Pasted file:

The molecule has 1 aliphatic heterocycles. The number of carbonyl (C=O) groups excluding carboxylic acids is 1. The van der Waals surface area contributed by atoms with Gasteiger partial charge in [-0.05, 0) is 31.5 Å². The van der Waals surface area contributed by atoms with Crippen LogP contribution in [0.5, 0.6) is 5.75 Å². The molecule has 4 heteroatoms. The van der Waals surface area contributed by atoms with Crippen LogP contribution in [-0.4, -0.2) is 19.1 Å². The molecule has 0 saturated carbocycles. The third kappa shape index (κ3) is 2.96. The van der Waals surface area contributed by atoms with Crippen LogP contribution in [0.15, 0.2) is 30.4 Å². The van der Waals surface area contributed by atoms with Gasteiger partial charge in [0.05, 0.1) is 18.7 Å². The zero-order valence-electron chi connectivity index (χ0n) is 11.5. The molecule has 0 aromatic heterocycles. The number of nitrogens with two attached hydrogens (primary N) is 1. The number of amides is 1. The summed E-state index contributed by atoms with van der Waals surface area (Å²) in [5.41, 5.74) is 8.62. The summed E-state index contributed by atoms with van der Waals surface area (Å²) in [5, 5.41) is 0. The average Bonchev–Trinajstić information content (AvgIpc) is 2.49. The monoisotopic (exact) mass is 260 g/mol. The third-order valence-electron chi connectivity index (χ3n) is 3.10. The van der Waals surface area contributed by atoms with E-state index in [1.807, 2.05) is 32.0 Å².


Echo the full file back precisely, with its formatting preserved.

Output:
The molecule has 1 aliphatic heterocycles. The number of carbonyl (C=O) groups excluding carboxylic acids is 1. The van der Waals surface area contributed by atoms with Gasteiger partial charge in [-0.05, 0) is 31.5 Å². The van der Waals surface area contributed by atoms with Crippen LogP contribution in [0.5, 0.6) is 5.75 Å². The molecule has 4 heteroatoms. The van der Waals surface area contributed by atoms with Crippen LogP contribution in [-0.4, -0.2) is 19.1 Å². The molecule has 0 saturated carbocycles. The third kappa shape index (κ3) is 2.96. The van der Waals surface area contributed by atoms with Crippen LogP contribution in [0.15, 0.2) is 30.4 Å². The van der Waals surface area contributed by atoms with Gasteiger partial charge in [0.05, 0.1) is 18.7 Å². The zero-order valence-electron chi connectivity index (χ0n) is 11.5. The molecule has 0 aromatic heterocycles. The number of nitrogens with two attached hydrogens (primary N) is 1. The number of amides is 1. The summed E-state index contributed by atoms with van der Waals surface area (Å²) in [5.41, 5.74) is 8.62. The summed E-state index contributed by atoms with van der Waals surface area (Å²) in [5, 5.41) is 0. The average Bonchev–Trinajstić information content (AvgIpc) is 2.49. The monoisotopic (exact) mass is 260 g/mol. The third-order valence-electron chi connectivity index (χ3n) is 3.10. The van der Waals surface area contributed by atoms with E-state index in [1.807, 2.05) is 32.0 Å².